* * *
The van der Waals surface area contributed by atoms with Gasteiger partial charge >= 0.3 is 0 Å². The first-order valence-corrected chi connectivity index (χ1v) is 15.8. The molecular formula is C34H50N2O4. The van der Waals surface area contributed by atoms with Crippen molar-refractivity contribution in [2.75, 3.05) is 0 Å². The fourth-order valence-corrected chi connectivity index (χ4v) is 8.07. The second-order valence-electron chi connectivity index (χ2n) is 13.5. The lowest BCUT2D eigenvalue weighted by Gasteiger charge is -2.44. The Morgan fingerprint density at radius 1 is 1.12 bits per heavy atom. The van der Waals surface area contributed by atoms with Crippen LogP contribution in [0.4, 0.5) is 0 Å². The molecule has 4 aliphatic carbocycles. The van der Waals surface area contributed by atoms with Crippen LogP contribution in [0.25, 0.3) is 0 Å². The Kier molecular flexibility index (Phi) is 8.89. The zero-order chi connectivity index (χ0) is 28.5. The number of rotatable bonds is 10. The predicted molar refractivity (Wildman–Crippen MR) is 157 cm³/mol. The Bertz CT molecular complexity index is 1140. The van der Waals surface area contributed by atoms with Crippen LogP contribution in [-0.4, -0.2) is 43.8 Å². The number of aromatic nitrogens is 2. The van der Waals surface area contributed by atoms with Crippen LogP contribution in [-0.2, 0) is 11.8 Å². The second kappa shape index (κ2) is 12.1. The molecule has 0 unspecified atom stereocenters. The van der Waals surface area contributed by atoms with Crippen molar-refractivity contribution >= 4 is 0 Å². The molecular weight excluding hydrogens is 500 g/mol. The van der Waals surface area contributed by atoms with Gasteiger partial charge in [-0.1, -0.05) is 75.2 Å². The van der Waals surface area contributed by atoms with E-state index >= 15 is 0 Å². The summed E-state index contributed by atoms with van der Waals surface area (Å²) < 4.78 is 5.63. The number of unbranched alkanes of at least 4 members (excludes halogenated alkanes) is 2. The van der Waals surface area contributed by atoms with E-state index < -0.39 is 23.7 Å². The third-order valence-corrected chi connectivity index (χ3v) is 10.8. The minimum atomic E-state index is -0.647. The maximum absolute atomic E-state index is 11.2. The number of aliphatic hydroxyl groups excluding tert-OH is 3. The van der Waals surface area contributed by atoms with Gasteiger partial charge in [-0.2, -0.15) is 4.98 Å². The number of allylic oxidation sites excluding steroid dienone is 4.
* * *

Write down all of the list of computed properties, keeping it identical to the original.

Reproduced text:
The van der Waals surface area contributed by atoms with Gasteiger partial charge >= 0.3 is 0 Å². The first-order valence-corrected chi connectivity index (χ1v) is 15.8. The molecular formula is C34H50N2O4. The van der Waals surface area contributed by atoms with Crippen molar-refractivity contribution in [2.75, 3.05) is 0 Å². The fourth-order valence-corrected chi connectivity index (χ4v) is 8.07. The second-order valence-electron chi connectivity index (χ2n) is 13.5. The lowest BCUT2D eigenvalue weighted by Gasteiger charge is -2.44. The Morgan fingerprint density at radius 1 is 1.12 bits per heavy atom. The van der Waals surface area contributed by atoms with Crippen LogP contribution in [0.4, 0.5) is 0 Å². The molecule has 4 aliphatic carbocycles. The van der Waals surface area contributed by atoms with Crippen LogP contribution in [0.25, 0.3) is 0 Å². The Kier molecular flexibility index (Phi) is 8.89. The zero-order chi connectivity index (χ0) is 28.5. The number of rotatable bonds is 10. The predicted molar refractivity (Wildman–Crippen MR) is 157 cm³/mol. The Bertz CT molecular complexity index is 1140. The van der Waals surface area contributed by atoms with Crippen LogP contribution in [-0.4, -0.2) is 43.8 Å². The number of aromatic nitrogens is 2. The van der Waals surface area contributed by atoms with Crippen LogP contribution in [-0.2, 0) is 11.8 Å². The second kappa shape index (κ2) is 12.1. The molecule has 0 unspecified atom stereocenters. The van der Waals surface area contributed by atoms with Crippen molar-refractivity contribution >= 4 is 0 Å². The molecular weight excluding hydrogens is 500 g/mol. The van der Waals surface area contributed by atoms with Gasteiger partial charge in [-0.1, -0.05) is 75.2 Å². The van der Waals surface area contributed by atoms with E-state index >= 15 is 0 Å². The summed E-state index contributed by atoms with van der Waals surface area (Å²) < 4.78 is 5.63. The number of unbranched alkanes of at least 4 members (excludes halogenated alkanes) is 2. The van der Waals surface area contributed by atoms with E-state index < -0.39 is 23.7 Å². The third-order valence-corrected chi connectivity index (χ3v) is 10.8. The minimum atomic E-state index is -0.647. The maximum absolute atomic E-state index is 11.2. The number of aliphatic hydroxyl groups excluding tert-OH is 3. The van der Waals surface area contributed by atoms with Gasteiger partial charge in [-0.2, -0.15) is 4.98 Å². The number of allylic oxidation sites excluding steroid dienone is 4.